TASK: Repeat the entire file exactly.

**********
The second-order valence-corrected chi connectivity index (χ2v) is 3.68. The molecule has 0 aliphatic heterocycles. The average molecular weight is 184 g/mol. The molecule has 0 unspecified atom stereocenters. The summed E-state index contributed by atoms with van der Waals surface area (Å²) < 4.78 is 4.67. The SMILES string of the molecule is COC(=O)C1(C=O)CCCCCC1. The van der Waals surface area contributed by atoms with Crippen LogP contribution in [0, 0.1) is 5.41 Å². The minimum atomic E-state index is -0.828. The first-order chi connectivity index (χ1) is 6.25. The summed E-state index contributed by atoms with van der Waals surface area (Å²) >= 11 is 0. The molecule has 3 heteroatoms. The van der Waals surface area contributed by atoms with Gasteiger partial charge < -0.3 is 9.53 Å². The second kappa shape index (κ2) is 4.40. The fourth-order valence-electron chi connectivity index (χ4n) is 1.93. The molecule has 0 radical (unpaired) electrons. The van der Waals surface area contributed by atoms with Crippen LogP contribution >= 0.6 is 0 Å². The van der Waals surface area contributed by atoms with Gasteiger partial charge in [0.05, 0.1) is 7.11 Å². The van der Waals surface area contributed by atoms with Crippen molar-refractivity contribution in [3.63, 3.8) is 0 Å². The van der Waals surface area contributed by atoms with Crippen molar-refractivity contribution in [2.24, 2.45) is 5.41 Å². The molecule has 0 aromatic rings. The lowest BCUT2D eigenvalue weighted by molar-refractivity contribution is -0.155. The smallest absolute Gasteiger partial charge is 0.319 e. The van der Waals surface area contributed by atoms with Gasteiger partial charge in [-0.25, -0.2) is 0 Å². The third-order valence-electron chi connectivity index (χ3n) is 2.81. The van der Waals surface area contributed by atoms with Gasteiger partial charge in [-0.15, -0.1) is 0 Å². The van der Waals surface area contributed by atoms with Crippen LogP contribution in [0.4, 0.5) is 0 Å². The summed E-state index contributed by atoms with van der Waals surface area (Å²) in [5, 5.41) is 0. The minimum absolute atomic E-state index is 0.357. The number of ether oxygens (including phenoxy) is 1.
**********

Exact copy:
The second-order valence-corrected chi connectivity index (χ2v) is 3.68. The molecule has 0 aliphatic heterocycles. The average molecular weight is 184 g/mol. The molecule has 0 unspecified atom stereocenters. The summed E-state index contributed by atoms with van der Waals surface area (Å²) < 4.78 is 4.67. The SMILES string of the molecule is COC(=O)C1(C=O)CCCCCC1. The van der Waals surface area contributed by atoms with Crippen LogP contribution in [0, 0.1) is 5.41 Å². The minimum atomic E-state index is -0.828. The first-order chi connectivity index (χ1) is 6.25. The summed E-state index contributed by atoms with van der Waals surface area (Å²) >= 11 is 0. The molecule has 3 heteroatoms. The van der Waals surface area contributed by atoms with Gasteiger partial charge < -0.3 is 9.53 Å². The second kappa shape index (κ2) is 4.40. The fourth-order valence-electron chi connectivity index (χ4n) is 1.93. The molecule has 0 radical (unpaired) electrons. The van der Waals surface area contributed by atoms with Crippen LogP contribution >= 0.6 is 0 Å². The van der Waals surface area contributed by atoms with Gasteiger partial charge in [0.05, 0.1) is 7.11 Å². The van der Waals surface area contributed by atoms with Crippen molar-refractivity contribution in [3.63, 3.8) is 0 Å². The van der Waals surface area contributed by atoms with Crippen molar-refractivity contribution in [2.24, 2.45) is 5.41 Å². The molecule has 0 aromatic rings. The lowest BCUT2D eigenvalue weighted by molar-refractivity contribution is -0.155. The smallest absolute Gasteiger partial charge is 0.319 e. The van der Waals surface area contributed by atoms with Gasteiger partial charge in [-0.25, -0.2) is 0 Å². The third-order valence-electron chi connectivity index (χ3n) is 2.81. The van der Waals surface area contributed by atoms with Gasteiger partial charge in [-0.15, -0.1) is 0 Å². The van der Waals surface area contributed by atoms with Crippen LogP contribution in [0.4, 0.5) is 0 Å². The summed E-state index contributed by atoms with van der Waals surface area (Å²) in [5, 5.41) is 0. The minimum absolute atomic E-state index is 0.357. The number of ether oxygens (including phenoxy) is 1.